Due to the type of facility proposed, the inner shell of the auditorium (Great Hall), rehearsal spaces and instrument storage spaces of necessity will be completely protected from the exterior environment, especially humidity and temperatures which can be damaging to both acoustics and instruments, the outer lobby spaces and inner foyer spaces wiil act as a buffer to the exterior environment to assist in maintaining this climatic control.

MEAN NUMBER DAYS Cloudy Ptly. Cloudy Clear
Ext. Max.
Mean Max.
Mean Min.
Ext. Min.
Mean Max.
Mean Min.
Monthly Max. Normal Monthly Min.
(See Appendix B)


The building will be a Group A-l occupancy building with a stage and an occupant load of 1,000 or more in the building, (See p. 59, 82, U,B.C.)
A-l Type I-F.R. or Type II F,R.
Basic Allowable Floor Area for One Story in Height (Table 5-C, 82, U.B.C.)
Type I-F.R.
Type II-F.R.
Note: The total combined floor area for multi-story buildings may be twice that permitted by Table No. 5-C for one-story buildings, and the floor area of any single-story building shall not exceed that permitted for a one-story building 505(b).
Occupancy Type I-F.R. Type II-F.R.
A-l Unlimited 160 ft. or 4 stories
Required Fire Ratings Based on Type of Construction (Ch. 7. 82, U.B.C.)
Building Element
Type I-F.R. Typell-r.R.
(Hours) (Hours)
Ext. Bearing Walls Int. Bearing Walls Ext. Non-Bearing Walls Structural Frame (1) Partitions Permanent Shaft Enclosures Floors Roofs
Ext. Doors & Windows
4 (1803(a))
4 (1803(a)) 3
3/4 (1803(b))
4 (1903(a))
4 (1903(a))
1 (2)
3/4 (1903(b))

Basic Allowable F'ioor Area Increases (Ch. 5, 82, U.B.C.)
Automatic Sprinkler Systems
Areas may be tripled in one-story buildings and doubled in multi-story buildings if provided with a sprinkler system throughout.
Basic Allowable Floor Area may be increased by one of the following:
1. Separation on two sides 1-1/4%/ft. width over 20 ft., to a maxi-
mum of 50%
2. Separation on three sides 2-1/2%/ft. of width over 20 ft. to a
maximum of 100%
3. Separation on all sides 5%/ft. of width over 20 ft., to a
maximum of 100%
Total Allowable Floor Area with Sprinkler*
Occupancy Type I-F.R. Type II-F.R.
A-l Unlimited 59,300
Additional increases may be taken under limitations of 506(a) 1, 2 or 3, as designed.

Special Requirements for Type A Occupancies (Ch. 6, 82, U.B.C.)
The slope of the main assembly room of a division A-l occupancy when provided with fixed seating shall not be steeper than 1 vertical to 5 horizontal.
Occupancies located in a basement or above the first story shall not be less than one-hour F.R. construction.
Buildings shall front directly upon or have access to a public street not less than 20 feet in width.
The main entrance to the building shall be located on a public street cr on the access way.
Every room containing a boiler or central heating plant shall be separated from the raest of the building by not less than a one-hour F.R. occupancy separation.
Exit lighting in portions of the building other than the stage shall be on a separate circuit than the stage.
All registers or vents supplying air backstage shall be equipped with automatic closing devices with fusible links.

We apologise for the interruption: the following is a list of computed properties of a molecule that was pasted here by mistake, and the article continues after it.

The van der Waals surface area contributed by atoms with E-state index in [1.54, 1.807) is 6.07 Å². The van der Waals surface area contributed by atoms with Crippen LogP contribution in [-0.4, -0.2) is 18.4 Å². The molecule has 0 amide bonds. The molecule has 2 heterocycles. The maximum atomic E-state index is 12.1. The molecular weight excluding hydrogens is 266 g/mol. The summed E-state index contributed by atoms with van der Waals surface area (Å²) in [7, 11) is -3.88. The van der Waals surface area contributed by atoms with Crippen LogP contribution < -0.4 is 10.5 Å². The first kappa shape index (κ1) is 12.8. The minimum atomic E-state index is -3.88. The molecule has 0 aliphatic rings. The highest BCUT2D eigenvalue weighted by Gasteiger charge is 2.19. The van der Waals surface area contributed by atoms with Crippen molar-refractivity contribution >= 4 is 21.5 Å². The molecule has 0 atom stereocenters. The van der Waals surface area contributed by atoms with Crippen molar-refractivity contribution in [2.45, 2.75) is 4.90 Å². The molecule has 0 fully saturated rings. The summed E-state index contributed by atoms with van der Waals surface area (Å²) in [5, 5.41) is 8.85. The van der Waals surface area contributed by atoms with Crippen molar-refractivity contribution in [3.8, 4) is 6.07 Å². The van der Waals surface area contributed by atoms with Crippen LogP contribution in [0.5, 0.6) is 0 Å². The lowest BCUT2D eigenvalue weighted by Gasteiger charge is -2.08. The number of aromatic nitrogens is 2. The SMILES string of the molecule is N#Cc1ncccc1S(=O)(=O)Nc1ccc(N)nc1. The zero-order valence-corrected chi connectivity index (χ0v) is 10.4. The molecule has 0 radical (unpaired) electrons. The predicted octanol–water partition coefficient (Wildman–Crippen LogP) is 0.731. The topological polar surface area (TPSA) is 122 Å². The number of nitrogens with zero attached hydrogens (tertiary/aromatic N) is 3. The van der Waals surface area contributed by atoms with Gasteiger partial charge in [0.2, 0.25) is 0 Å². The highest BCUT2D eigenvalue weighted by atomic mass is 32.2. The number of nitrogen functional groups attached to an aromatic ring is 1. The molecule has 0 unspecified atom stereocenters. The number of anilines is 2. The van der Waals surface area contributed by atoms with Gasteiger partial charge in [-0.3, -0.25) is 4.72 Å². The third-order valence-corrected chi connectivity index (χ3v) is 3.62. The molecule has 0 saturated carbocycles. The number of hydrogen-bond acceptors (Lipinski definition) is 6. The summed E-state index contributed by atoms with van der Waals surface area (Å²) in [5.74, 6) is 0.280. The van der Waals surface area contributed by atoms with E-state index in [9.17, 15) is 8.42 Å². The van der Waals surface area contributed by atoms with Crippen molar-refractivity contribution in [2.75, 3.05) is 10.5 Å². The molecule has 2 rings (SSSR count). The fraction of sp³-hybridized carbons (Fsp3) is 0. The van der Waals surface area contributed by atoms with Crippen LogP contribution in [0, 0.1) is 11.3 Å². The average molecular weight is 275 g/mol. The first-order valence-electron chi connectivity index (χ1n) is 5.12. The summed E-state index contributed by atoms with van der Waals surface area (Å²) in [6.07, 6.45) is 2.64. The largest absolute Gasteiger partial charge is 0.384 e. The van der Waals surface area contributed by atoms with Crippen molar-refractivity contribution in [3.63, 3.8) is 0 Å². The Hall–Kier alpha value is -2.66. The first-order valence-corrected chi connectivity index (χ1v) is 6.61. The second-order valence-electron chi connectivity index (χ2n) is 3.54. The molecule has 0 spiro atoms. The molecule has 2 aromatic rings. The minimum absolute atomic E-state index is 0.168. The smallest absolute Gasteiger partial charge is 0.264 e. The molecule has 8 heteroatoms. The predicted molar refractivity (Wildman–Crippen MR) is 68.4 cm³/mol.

Live Loads Uniform and Concentrated (Table 23A, 82, U.B.C.)
Uniforrn centrated
Cataqorv Description Load Load
Fixed seating areas 50 0
Assembly areas Movable seating areas
and auditorium and other areas 100 0
and balconies Stage areas and enclosed platforms 125 0
Exit facilities 100 o1
Restrooms 50
Storage*" Light 125
Heav y 250
^ Stair treads shall be designed to support a 300 pound concentrated toad placed in a position which would cause maximum stress.
Heavy storage shall be assumed to be areas for loading/receiving, set storage anc! othar areas where heavy equipment shall be stored. All other areas shall be considered light storage.

Special Loads (Table 238, 82, U.8.C.)
Category Description Vertical Lead Latera Load
Public access Walkway (4406) 150 -
and site Stage Accessories Gridirons and Fly 75
(3902) galleries Loft block well*" 250 250
Head block well'*' 250 250
and sheave beams Over stage 20
Ceiling framing All uses except over 3tage 10 -
Partitions and
interior walls (see Section 2309) - 5
Elevators and (dead and live loads) 2 x
dumb waiters total loads
Mech. and
elect, equip. (dead loads) total loads -
Balcony railings, guard rails and hand rails Exit facilities serving an occupant load of greater than 50 50
Other 20
Pounds per linear foot

Stages and Platforms (Ch. 39, 82, U.B.C.)
Stage Ventilators (3901) one or more constructed of non-combustible material, near the center and above the highest part of the working stage, raised above the stage roof and having a total ventilation area equal to at least 5% of the floor area within the stage walls. The ventilators shall open automatically after the outbreak of a fire.
Gridirons (3902) shall be constructed of non-combustible materials and fire protection of steel and iron may be omitted.
Rooms Accessory to Stage (3903) shall be located on the stage side of the proscenium wall.
Proscenium Walls (3904) shall separate the stage area from the auditorium and be constructed of not less than two-hour non-combustible construction. The proscenium shall extend at least four feet above the roof over the auditorium. The proscenium opening shall be provided with a self-closing fire resistive curtain.